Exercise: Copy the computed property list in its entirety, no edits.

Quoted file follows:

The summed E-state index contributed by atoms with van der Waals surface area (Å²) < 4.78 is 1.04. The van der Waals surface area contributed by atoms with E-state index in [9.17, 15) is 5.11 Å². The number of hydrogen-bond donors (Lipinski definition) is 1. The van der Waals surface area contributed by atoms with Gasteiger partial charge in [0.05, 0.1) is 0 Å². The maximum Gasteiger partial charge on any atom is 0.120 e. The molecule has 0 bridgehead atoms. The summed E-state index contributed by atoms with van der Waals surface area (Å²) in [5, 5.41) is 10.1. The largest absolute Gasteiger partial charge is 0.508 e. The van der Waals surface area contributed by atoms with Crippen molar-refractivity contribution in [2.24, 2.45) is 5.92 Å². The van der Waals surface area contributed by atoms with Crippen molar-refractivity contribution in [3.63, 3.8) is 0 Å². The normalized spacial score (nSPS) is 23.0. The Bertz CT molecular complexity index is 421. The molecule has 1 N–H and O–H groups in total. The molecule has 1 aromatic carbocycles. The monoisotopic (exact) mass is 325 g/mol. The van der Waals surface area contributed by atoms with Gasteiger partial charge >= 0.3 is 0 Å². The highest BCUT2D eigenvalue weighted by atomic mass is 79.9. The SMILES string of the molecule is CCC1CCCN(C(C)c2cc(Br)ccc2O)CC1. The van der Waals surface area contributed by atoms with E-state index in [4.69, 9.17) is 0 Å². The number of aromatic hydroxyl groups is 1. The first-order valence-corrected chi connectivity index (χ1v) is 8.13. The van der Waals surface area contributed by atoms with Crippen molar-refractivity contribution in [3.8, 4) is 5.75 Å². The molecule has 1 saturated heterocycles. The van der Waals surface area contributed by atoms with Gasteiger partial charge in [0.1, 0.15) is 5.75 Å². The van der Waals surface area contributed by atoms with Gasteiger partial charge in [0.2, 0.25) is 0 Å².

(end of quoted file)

The summed E-state index contributed by atoms with van der Waals surface area (Å²) < 4.78 is 1.04. The van der Waals surface area contributed by atoms with E-state index in [9.17, 15) is 5.11 Å². The number of hydrogen-bond donors (Lipinski definition) is 1. The van der Waals surface area contributed by atoms with Gasteiger partial charge in [0.05, 0.1) is 0 Å². The maximum Gasteiger partial charge on any atom is 0.120 e. The molecule has 0 bridgehead atoms. The summed E-state index contributed by atoms with van der Waals surface area (Å²) in [5, 5.41) is 10.1. The largest absolute Gasteiger partial charge is 0.508 e. The van der Waals surface area contributed by atoms with Crippen molar-refractivity contribution in [2.24, 2.45) is 5.92 Å². The van der Waals surface area contributed by atoms with Crippen molar-refractivity contribution in [3.63, 3.8) is 0 Å². The normalized spacial score (nSPS) is 23.0. The Bertz CT molecular complexity index is 421. The molecule has 1 N–H and O–H groups in total. The molecule has 1 aromatic carbocycles. The monoisotopic (exact) mass is 325 g/mol. The van der Waals surface area contributed by atoms with Gasteiger partial charge >= 0.3 is 0 Å². The highest BCUT2D eigenvalue weighted by atomic mass is 79.9. The SMILES string of the molecule is CCC1CCCN(C(C)c2cc(Br)ccc2O)CC1. The van der Waals surface area contributed by atoms with E-state index in [4.69, 9.17) is 0 Å². The number of aromatic hydroxyl groups is 1. The first-order valence-corrected chi connectivity index (χ1v) is 8.13. The van der Waals surface area contributed by atoms with Crippen molar-refractivity contribution in [3.8, 4) is 5.75 Å². The molecule has 1 saturated heterocycles. The van der Waals surface area contributed by atoms with Gasteiger partial charge in [0.1, 0.15) is 5.75 Å². The van der Waals surface area contributed by atoms with Gasteiger partial charge in [0.2, 0.25) is 0 Å².